The death spiral of America’s second biggest shopping mall group is going to make it tougher for Australian groups, Centro and Westfield as they struggle to survive the worsening downturn in American retailing.

But now General Growth Properties (GGP) is struggling to stay solvent as credit markets lock it out of a $US1 billion refinancing and its shares tank. That’s adding to the pressure, especially on the tottering Centro.

General Growth directors warned this week that it may not be able to continue as a going concern if it can’t refinance or extend nearly $US1 billion in debt due by the end of next month.

Its shares sank 88 cents on Tuesday to just 49 US cents where it had a market cap of $US131 million. They fell further overnight, down another 28% to 35 US cents (and more in after hours trading, to 32 cents) and a market cap of $US93.9 million. GGP shares have lost over 99% of their value this year, from a high of $US51.

Centro Properties and Retail have until December 15 to produce a recovery plan for their banks, but plunging retail sales in the US and property values are making it very likely that the companies can’t be saved. They have a large collection of small and medium malls in the US, as well as in Australia.

The shares prices of Centro Properties and Centro Retail fell a third of a cent yesterday to 6.5 cents and 9.7 cents respectively on the ASX

Yesterday’s third quarter update from industry giant, Westfield the extent of the flop in retail sales at its 55 centres in the US — only leisure turnover is up in the three months to September and longer. Food, jewellery, cinemas, clothing are all doing it tough. Westfield’s US malls also have the lowest occupancy of the company’s worldwide centres at 92.8%. That’s the highest for a decade.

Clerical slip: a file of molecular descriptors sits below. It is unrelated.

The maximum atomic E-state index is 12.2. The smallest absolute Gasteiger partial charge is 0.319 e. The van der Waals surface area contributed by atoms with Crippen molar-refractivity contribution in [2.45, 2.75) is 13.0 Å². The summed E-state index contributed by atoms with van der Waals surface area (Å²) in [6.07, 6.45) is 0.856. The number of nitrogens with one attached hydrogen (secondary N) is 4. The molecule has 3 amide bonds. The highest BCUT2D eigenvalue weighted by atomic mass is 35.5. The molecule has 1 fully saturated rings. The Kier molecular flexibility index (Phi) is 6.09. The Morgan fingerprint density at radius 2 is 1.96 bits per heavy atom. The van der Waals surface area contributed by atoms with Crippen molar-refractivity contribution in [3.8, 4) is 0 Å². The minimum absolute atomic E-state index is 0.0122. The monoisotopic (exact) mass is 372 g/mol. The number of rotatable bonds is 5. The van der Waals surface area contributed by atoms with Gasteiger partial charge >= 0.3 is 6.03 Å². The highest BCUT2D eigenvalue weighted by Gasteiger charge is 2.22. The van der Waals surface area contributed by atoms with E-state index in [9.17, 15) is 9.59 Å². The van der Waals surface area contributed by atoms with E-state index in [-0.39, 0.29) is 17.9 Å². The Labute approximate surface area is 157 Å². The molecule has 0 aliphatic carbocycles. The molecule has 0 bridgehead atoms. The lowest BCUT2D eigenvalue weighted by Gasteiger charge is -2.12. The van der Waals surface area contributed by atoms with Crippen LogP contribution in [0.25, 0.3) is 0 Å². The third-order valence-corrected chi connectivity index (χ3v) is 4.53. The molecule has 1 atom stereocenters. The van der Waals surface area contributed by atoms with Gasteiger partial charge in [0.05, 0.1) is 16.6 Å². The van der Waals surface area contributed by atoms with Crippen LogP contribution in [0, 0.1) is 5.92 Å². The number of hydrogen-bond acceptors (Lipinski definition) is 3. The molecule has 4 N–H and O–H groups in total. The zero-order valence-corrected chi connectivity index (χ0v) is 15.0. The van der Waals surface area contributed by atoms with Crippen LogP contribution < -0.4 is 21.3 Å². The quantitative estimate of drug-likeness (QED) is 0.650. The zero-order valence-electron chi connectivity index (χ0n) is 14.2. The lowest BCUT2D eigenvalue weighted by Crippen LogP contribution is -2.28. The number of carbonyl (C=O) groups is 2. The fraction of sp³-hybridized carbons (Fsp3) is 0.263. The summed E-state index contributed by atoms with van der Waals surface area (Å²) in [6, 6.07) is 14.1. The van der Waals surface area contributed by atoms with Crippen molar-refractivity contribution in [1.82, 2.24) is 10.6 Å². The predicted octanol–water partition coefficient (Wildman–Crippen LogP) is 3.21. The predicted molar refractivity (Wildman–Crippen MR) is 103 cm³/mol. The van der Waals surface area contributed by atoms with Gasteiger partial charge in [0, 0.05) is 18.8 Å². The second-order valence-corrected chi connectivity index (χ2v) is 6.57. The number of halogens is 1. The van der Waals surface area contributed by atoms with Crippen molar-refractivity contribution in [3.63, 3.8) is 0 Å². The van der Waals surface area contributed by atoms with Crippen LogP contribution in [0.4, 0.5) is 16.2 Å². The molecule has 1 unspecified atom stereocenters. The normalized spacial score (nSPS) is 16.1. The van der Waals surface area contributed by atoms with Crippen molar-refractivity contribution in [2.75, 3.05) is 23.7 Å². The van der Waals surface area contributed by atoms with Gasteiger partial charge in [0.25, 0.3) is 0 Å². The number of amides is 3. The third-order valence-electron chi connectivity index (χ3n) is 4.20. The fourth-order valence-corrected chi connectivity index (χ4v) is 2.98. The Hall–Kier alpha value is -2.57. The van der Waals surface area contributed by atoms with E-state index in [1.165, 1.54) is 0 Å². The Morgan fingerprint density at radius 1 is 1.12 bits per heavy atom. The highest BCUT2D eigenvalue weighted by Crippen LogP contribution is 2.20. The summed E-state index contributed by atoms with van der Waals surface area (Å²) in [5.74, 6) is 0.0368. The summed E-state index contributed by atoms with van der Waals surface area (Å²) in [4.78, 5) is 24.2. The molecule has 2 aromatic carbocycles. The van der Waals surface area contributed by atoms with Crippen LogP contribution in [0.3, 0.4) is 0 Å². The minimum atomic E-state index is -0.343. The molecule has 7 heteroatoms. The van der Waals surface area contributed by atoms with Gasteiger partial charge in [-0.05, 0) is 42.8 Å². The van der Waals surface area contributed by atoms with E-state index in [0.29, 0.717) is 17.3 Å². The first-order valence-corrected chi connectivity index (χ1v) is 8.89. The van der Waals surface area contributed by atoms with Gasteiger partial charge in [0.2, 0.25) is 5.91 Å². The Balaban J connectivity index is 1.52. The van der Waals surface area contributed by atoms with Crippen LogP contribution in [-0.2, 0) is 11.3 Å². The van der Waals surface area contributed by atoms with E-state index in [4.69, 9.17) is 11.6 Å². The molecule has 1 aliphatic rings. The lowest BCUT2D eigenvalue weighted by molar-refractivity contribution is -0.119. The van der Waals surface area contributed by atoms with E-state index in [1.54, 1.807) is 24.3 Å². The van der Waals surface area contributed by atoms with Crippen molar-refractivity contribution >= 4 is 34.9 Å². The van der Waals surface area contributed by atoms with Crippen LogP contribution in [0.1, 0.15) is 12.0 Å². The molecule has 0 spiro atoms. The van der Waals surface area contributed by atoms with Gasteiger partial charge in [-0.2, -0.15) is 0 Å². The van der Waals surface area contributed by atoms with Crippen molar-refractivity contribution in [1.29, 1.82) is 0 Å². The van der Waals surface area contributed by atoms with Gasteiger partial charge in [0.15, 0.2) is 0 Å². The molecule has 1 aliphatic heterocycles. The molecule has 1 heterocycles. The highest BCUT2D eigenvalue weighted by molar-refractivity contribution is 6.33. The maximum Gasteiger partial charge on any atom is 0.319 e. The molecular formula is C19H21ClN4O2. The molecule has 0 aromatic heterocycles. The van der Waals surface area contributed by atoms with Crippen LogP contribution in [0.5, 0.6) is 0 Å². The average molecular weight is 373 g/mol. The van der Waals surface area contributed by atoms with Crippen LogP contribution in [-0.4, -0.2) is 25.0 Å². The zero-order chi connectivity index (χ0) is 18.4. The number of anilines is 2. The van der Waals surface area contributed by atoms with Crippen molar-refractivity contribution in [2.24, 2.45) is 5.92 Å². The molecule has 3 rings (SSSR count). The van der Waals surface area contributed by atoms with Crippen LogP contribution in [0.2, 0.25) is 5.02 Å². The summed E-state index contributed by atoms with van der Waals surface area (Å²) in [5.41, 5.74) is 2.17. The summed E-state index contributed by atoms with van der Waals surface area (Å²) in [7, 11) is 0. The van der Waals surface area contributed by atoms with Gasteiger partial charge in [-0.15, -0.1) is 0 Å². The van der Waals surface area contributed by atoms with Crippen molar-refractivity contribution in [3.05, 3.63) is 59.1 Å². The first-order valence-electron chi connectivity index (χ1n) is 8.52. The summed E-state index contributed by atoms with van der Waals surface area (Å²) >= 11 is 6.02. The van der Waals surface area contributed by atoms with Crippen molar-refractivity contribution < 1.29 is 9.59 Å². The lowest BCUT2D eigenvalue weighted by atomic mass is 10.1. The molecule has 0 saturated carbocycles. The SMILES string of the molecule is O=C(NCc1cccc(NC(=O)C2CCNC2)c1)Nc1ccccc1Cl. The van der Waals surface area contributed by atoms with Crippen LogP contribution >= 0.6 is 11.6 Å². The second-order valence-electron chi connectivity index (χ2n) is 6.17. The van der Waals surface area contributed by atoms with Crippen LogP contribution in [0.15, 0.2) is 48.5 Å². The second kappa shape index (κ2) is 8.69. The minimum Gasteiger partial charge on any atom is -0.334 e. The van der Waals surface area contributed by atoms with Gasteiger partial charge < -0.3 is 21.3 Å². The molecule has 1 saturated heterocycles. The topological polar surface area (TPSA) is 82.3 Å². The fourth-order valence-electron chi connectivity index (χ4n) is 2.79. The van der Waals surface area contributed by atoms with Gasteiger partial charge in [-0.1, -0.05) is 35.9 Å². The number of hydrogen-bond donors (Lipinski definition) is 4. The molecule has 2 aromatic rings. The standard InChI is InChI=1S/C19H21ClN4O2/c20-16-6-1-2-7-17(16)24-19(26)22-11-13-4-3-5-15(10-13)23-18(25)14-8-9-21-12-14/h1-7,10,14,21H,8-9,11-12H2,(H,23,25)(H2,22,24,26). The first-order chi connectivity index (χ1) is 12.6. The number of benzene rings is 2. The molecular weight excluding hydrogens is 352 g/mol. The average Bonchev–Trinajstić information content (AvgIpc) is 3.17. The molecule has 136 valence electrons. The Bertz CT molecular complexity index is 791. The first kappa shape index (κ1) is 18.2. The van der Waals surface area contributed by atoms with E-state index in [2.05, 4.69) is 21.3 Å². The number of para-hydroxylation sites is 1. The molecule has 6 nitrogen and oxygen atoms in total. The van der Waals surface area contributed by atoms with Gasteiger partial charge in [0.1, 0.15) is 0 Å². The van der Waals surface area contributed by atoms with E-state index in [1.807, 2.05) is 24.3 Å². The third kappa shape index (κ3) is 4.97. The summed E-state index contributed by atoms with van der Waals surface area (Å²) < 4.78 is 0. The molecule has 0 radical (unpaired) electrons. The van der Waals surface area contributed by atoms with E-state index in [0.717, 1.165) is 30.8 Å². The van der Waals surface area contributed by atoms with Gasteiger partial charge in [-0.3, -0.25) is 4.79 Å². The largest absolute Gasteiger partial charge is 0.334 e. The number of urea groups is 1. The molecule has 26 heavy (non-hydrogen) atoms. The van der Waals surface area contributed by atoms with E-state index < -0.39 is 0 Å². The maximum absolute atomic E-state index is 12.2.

Now General Growth Properties is warning that the retailing slump and credit crunch have pushed the company to the brink of bankruptcy, saying in an SEC filing late Monday that it has $US900 million of property secured debt and $US58 million of corporate debt coming up for renewal by the first of next month. It also faces another $US3.07 billion in debt that matures in 2009.

The company operates more than 200 malls in 44 states. It has two big malls in Las Vegas where the slump in gaming and the subprime crisis and home foreclosures has cut a swathe through sales and general economic activity. Those two malls have been up for sale since August with no takers. If it can’t sell them, then it might be curtains for General Growth. As Centro is finding, buyers in the US are few and far between.

The buyer of a swag of Centro Properties US malls pulled out of the $US700 million deal a month or so ago and there has been no sign of any renegotiation. The post Lehman Brothers credit freeze has killed off deals like that, the retailing slump is making it worse.

This morning Lend Lease revealed it had abandoned its proposed sale of its 50% stake in the King of Prussia shopping mall in the US because of a lack of buyers. Bad luck Centro, General Growth and Macquarie DDR.

Peter Fray

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